Secondly, I find it rather peculiar that so many of the Jesus-followers who vehemently oppose abortion rights also oppose government aid to the needy! Admittedly, our welfare system is extremely flawed and in desperate need of reform, but how can anyone be so callous as to support allocating billions of dollars for bombing and rebuilding other countries, yet advocate abandoning the less-fortunate citizens of our own? And how can people be so naive to think that a society benefits from dictating our human rights and then refusing to help the people affected by those very regulations? And how, pray tell, do these belief-systems coalesce with the teachings of their supposed Savior?

I honestly can't make the logical connection between Christianity and the Republican party as there seems to be a gigantic gap between these religious and political ideals. Let's simplify: Pro guns. Pro war. Pro big business. Pro God.


On the flip side we have: Anti-welfare. Anti-public eduction. Anti-gay rights. Anti-stem-cell research. Aka, anti-progress.

It would seem that Republicans oppose anything that doesn't directly aid in lining their pockets or mirror their assumed morals. (Morals, mind you, which preclude victims of rape from ending an unwanted pregnancy, yet tolerate tax dollars contributing to the killings of innocent children and babies in far away lands because, although unfortunate, those means are justifiable.)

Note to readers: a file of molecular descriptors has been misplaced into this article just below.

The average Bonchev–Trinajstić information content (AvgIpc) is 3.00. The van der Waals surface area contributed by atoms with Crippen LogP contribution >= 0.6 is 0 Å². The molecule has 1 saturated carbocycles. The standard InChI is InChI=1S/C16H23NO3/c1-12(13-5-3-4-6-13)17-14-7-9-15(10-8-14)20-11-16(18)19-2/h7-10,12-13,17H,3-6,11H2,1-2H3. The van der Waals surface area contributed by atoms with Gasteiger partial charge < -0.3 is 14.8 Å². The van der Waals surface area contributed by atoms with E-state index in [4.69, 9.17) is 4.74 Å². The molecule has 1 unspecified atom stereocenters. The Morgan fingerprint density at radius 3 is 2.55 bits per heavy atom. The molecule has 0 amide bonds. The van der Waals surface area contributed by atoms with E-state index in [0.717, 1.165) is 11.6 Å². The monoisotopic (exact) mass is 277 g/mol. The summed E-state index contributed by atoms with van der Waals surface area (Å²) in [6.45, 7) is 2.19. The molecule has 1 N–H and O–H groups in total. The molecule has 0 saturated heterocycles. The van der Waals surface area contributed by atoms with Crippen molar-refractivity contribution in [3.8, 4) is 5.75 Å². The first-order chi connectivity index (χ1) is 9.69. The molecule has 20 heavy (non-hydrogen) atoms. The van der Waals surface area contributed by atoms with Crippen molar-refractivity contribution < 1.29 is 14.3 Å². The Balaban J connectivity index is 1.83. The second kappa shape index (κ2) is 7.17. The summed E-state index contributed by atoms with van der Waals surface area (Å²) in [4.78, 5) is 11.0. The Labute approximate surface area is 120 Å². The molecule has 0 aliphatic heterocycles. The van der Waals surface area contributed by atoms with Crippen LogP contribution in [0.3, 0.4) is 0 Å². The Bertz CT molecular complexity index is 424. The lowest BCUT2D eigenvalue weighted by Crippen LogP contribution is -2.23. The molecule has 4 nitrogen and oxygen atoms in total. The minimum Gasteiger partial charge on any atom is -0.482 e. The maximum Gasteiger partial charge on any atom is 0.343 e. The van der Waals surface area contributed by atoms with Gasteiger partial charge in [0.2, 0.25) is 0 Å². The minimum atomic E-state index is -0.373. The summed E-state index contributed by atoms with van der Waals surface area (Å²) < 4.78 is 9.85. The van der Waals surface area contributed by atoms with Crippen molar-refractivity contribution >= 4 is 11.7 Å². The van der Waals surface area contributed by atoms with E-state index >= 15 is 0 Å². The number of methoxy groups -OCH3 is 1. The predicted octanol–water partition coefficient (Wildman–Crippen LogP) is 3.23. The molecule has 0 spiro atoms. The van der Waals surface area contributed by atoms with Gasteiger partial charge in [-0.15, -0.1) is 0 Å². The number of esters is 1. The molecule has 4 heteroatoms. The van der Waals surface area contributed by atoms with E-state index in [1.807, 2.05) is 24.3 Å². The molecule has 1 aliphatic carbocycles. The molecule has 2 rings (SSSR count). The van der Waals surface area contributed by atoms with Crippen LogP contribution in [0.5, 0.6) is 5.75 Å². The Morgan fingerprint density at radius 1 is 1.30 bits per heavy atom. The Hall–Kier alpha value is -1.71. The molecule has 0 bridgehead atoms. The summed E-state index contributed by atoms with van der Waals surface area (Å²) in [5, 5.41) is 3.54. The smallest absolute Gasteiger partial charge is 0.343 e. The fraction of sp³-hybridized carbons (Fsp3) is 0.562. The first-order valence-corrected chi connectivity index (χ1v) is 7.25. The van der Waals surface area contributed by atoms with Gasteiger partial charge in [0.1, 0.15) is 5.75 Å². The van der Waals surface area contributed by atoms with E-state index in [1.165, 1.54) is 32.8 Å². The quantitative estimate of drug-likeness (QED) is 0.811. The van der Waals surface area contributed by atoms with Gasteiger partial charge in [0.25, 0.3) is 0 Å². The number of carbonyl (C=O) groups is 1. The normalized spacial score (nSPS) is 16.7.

Again, I am perplexed. Pro life. Pro war. Now take a moment to stop and digest the irony in these words: Pro life. Pro war.

I certainly wouldn't suggest that either side is free from corruption or exempt from contradictions, but based on its fundamental principles, the Republican party is plagued with hypocrisy. Whether or not you agree, I have come to this conclusion: After boiling down all the bureaucracy of partisanship to get to the bottom line lies one fundamental difference between left and right, blue and red, donkey and elephant: A Republican fights for himself, while a Democrat fights for the people.

Interestingly, it isn't the Christian dominated party which prioritizes human rights over profit and power.


Ferd said...

I'm sorry I didn't see this post until just now. Maybe you're already over the feelings of this rant.